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Taylor, Diane, страница 1


Taylor, Diane

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Taylor, Diane

  >The Montegard Files

  Shadow Demon


  Diane Taylor

  Triskelion Publishing


  Published by Triskelion Publishing www.triskelionpublishing.com 15508 W. Bell Rd. #101, PMB #502, Surprise, AZ 85374 U.S.A.

  First e-published by Triskelion Publishing First e-publishing February 2005

  ISBN 1-932866-84-1 Copyright © Diane Taylor 2004 All rights reserved.

  Cover art by Triskelion Publishing

  PUBLISHER’S NOTE: This is a work of fiction. Names, characters places, and incidents are the product of the author’s imagination. Any resemblance to persons living or dead, business establishments, events or locales is entirely coincidental.


  I'd like to give voice to a few people for keeping me sane.

  Bob Taylor: A loving husband, great artist, and capable of putting pins in my ego enough so my head will fit through the door. Thank you, my love, for being there.

  Sara Bairrington: A better roomie I've never had. One who is a nice guiding light at the end of the tunnel. Okay, she's the oncoming train that threatens to give me a boot in the right spot when I loose track, and makes sure I remember to sleep every now and again.

  To my Mom. *waving wildy* Look Ma! You got mentioned. Aint it cool? *evil grin* For being there when I needed a sounding board and a loving conscience sitting on my shoulder.

  And to my pets: Rex, Bear, Stephan and Dimitri... for their unconditional love and enthusiastic face washings. The last two, R.I.P, thanks for sitting in your fish bowls and listening to me rant while you were with me.

  Chapter One

  >I stood at the edge of a jungle-clearing with my back against a hardwood tree. Shackles of iron cut into my skin as the struggle for freedom became frantic. I needed to get free from my bonds, knowing that failure meant death. Each pull and twist almost tearing my shoulders from their sockets. It was an automatic response to the vision of hell before my eyes. Something that would stay with me for the rest of my life.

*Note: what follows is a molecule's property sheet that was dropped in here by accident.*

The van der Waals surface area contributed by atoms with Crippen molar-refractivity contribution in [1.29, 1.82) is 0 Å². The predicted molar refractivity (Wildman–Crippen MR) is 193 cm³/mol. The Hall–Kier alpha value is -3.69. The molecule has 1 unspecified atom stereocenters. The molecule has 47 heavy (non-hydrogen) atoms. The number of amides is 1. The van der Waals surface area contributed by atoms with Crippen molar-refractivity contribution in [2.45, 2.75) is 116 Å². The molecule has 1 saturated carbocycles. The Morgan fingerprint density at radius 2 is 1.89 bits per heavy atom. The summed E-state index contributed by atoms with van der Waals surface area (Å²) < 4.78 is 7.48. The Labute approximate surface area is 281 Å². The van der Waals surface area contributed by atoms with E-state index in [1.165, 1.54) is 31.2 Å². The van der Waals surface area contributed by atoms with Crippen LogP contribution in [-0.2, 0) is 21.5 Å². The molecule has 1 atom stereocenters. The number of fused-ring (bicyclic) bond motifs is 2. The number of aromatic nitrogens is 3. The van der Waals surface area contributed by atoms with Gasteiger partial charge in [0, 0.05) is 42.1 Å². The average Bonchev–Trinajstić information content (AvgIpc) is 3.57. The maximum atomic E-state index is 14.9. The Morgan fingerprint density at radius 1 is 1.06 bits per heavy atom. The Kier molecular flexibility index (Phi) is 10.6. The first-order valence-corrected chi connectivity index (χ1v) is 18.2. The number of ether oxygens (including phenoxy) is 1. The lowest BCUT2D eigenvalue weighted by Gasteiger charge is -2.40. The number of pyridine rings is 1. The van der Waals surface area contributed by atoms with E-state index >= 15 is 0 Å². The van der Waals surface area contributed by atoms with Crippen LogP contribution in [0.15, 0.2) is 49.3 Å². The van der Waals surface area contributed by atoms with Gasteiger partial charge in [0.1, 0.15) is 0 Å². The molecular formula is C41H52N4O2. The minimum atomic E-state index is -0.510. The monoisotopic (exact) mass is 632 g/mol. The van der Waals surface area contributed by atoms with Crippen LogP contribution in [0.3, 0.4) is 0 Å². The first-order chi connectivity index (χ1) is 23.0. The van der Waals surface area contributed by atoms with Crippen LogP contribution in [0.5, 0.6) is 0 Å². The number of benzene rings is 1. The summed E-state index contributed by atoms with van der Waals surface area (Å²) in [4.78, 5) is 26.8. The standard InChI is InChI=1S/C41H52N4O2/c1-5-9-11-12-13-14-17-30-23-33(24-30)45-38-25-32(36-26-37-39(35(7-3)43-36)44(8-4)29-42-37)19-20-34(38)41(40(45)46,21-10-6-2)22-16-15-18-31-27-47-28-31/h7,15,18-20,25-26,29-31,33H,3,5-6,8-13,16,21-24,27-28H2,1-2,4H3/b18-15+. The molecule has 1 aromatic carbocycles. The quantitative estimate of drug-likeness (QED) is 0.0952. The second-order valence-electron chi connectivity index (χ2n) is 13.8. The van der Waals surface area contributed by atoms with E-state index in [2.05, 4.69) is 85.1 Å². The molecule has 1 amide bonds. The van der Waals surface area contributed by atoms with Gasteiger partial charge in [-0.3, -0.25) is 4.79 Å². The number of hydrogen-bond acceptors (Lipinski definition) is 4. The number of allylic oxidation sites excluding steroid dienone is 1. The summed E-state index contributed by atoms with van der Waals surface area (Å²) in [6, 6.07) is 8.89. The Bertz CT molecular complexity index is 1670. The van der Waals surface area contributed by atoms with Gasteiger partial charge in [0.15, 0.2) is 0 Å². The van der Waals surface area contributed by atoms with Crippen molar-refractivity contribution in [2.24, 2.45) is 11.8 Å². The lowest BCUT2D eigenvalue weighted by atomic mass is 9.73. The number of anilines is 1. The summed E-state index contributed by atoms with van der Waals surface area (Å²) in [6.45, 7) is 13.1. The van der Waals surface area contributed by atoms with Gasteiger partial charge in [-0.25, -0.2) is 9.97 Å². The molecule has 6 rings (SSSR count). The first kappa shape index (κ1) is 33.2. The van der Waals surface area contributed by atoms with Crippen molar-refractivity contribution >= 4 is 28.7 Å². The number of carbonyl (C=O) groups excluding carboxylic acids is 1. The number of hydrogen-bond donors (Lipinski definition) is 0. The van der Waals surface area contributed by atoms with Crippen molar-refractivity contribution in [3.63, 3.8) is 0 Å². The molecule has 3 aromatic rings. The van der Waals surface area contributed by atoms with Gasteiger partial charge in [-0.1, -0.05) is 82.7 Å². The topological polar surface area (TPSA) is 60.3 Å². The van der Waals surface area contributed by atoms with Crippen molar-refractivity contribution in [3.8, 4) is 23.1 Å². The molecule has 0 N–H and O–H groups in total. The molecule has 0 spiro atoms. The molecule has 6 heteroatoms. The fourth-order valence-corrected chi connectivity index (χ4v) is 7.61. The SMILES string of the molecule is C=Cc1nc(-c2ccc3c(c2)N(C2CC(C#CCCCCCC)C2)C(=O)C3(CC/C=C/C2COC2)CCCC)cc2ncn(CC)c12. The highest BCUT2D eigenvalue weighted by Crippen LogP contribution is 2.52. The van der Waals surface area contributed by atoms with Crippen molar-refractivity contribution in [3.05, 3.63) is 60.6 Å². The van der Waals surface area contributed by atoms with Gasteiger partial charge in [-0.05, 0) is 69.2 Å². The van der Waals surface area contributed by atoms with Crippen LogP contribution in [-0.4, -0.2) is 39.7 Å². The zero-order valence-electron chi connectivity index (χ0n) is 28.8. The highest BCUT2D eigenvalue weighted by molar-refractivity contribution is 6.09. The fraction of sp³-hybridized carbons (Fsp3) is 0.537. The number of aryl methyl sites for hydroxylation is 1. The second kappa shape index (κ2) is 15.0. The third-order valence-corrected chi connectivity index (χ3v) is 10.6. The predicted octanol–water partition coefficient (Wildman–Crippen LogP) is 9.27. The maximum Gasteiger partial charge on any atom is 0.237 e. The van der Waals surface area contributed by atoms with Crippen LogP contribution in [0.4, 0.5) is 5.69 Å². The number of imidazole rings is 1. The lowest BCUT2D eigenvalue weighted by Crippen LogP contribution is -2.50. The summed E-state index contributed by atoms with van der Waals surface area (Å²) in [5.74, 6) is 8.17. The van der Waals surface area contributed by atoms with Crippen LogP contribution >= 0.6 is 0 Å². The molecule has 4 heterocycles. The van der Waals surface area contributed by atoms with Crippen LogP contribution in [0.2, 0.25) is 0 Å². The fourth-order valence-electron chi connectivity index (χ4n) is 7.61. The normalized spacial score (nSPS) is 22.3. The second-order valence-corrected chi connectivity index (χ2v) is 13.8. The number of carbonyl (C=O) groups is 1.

Before me, glowing like an Asian version of Dante’s Inferno, was total devastation. Flames kissed the dead and dismembered bodies strewn throughout the village. Each building had been turned into it’s own funeral pyre by the hideous and laughing shadows that visited devastation to the villagers wherever they found them. But even their laughter could not drown out the screams. The chilling, heart-rending howl of children being roasted alive in their own homes. The sound tore at the sanity of my mind, forcing me to fight even harder against the harsh metal bonds on my wrists.

  One shadow detached itself from the rest of the inky night to walk forward and stand before me. His eyes glowed a sickly evil green as his cohorts held me immobile. With a harsh, downward yank, my shirt fell to the ground in tatters, baring my flesh from the waist up. The darkened shadow held out it’s hand to someone behind him. Without a word, he swiftly turned back to press a glowing brand to my skin. The stench of cooking flesh clogged my nose and my screams joined the dying children.

  When it was over, the brand disappeared, or was it taken from him? I didn’t see. I knew, then and there, that to pass out would be to die. Determined to be defiant to the last, I leaned forward and spit into the face of my tormentor. Rage burned his green eyes brighter as a nine-millimeter pistol appeared in his hand. I never took my eyes from his, never blinking, while he took aim at my forehead. Slowly, as if time itself had slowed to torture my mind, the finger took up the slack on the trigger…